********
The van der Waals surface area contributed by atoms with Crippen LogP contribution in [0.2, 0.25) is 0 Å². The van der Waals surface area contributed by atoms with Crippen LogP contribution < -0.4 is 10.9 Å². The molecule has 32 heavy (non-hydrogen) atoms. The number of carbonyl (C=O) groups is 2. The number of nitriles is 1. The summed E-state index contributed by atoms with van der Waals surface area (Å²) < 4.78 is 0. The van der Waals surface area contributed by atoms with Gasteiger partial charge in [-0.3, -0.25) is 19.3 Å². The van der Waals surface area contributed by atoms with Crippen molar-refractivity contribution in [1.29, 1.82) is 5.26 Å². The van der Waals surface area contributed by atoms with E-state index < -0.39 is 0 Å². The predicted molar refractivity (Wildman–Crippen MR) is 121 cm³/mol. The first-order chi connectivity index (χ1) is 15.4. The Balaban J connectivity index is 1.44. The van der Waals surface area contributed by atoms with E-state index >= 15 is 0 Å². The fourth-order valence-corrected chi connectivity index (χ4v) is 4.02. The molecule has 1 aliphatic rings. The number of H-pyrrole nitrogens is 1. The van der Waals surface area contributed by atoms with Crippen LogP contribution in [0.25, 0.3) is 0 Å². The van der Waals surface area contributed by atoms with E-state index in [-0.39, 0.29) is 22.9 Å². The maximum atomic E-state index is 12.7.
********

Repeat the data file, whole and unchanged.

The van der Waals surface area contributed by atoms with Crippen LogP contribution in [0.2, 0.25) is 0 Å². The van der Waals surface area contributed by atoms with Crippen LogP contribution < -0.4 is 10.9 Å². The molecule has 32 heavy (non-hydrogen) atoms. The number of carbonyl (C=O) groups is 2. The number of nitriles is 1. The summed E-state index contributed by atoms with van der Waals surface area (Å²) < 4.78 is 0. The van der Waals surface area contributed by atoms with Gasteiger partial charge in [-0.3, -0.25) is 19.3 Å². The van der Waals surface area contributed by atoms with Crippen molar-refractivity contribution in [1.29, 1.82) is 5.26 Å². The van der Waals surface area contributed by atoms with E-state index < -0.39 is 0 Å². The predicted molar refractivity (Wildman–Crippen MR) is 121 cm³/mol. The first-order chi connectivity index (χ1) is 15.4. The Balaban J connectivity index is 1.44. The van der Waals surface area contributed by atoms with E-state index >= 15 is 0 Å². The fourth-order valence-corrected chi connectivity index (χ4v) is 4.02. The molecule has 1 aliphatic rings. The number of H-pyrrole nitrogens is 1. The van der Waals surface area contributed by atoms with Crippen LogP contribution in [0.25, 0.3) is 0 Å². The van der Waals surface area contributed by atoms with E-state index in [-0.39, 0.29) is 22.9 Å². The maximum atomic E-state index is 12.7.